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America's wind power sector wants the government to reinstate the subsidies that spawned the $14bn US wind farm industry, because it is now struggling to survive in the face of a fracking bonanza.
The restoration of government subsidies, worth $23 per megawatt hour to turbine owners, would breathe new life into the US wind turbine industry, which has been hit by lower gas prices.
Gas prices in the US averaged $3.73 in 2013 as fracking boosted gas reserves in the world's leading economy, with the promise of much more to come; the price had stood at $8.90 in 2008.
The wind power subsidy, called Production Tax Credit, appeals to Democrats and Republicans across states that are home to strong wind resources such as South Dakota and Texas; or those with turbine and blade factories such as Kansas and Colorado, reported Bloomberg.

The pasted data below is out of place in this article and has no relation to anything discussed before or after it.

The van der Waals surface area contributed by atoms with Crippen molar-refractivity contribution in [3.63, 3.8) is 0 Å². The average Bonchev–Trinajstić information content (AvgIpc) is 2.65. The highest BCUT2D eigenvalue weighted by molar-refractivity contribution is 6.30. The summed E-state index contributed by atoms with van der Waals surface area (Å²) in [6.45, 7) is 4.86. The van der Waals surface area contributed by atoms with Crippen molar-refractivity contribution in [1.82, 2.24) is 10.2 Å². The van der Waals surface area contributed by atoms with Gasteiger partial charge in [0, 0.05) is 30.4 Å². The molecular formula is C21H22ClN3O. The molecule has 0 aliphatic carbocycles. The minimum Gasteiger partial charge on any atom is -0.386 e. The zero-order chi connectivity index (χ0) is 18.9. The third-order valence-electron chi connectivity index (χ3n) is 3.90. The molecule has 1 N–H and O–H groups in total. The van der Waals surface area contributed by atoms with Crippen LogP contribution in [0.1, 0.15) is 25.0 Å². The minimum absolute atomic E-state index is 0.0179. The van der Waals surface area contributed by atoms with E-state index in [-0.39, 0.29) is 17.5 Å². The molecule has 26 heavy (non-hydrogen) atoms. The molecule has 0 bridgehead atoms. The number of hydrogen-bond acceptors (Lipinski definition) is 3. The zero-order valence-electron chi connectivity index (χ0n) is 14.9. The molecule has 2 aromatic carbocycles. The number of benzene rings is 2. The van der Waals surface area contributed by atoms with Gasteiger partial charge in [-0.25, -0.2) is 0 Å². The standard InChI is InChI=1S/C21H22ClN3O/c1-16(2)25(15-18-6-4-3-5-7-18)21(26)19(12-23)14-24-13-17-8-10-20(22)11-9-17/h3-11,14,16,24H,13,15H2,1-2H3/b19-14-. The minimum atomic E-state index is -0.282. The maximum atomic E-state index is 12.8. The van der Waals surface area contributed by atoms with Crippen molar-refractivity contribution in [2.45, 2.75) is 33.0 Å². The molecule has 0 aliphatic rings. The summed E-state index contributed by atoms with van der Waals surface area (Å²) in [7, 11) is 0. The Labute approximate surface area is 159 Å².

However, the Republican-led House of Representatives may not support attempts to extend the subsidy ahead of November's midterm general elections, according to the American Wind Energy Association (AWEA).
America's Natural Gas Alliance, which represents independent gas producers in Washington, has no position on the tax credits for wind, said spokesman Dan Whitten.
Wind farm construction in the US has plummeted 92% since the expiry of the tax credit in December 2013.
"Cheap gas has definitely made it harder to compete," said David Crane, chief executive of NRG Energy, which builds gas and renewable power plants.
Crane told Bloomberg that the subsidy would allow companies to plan wind projects "below the price of gas."
Some 4.8% of all electricity used in the US in January 2014 was generated by wind, according to Energy Information Association (EIA) data.
Moreover, wind power generation prevented the discharge 95.6 million metric tons of carbon dioxide in 2013, the equivalent to taking 16.9 million cars off the road, according to AWEA data.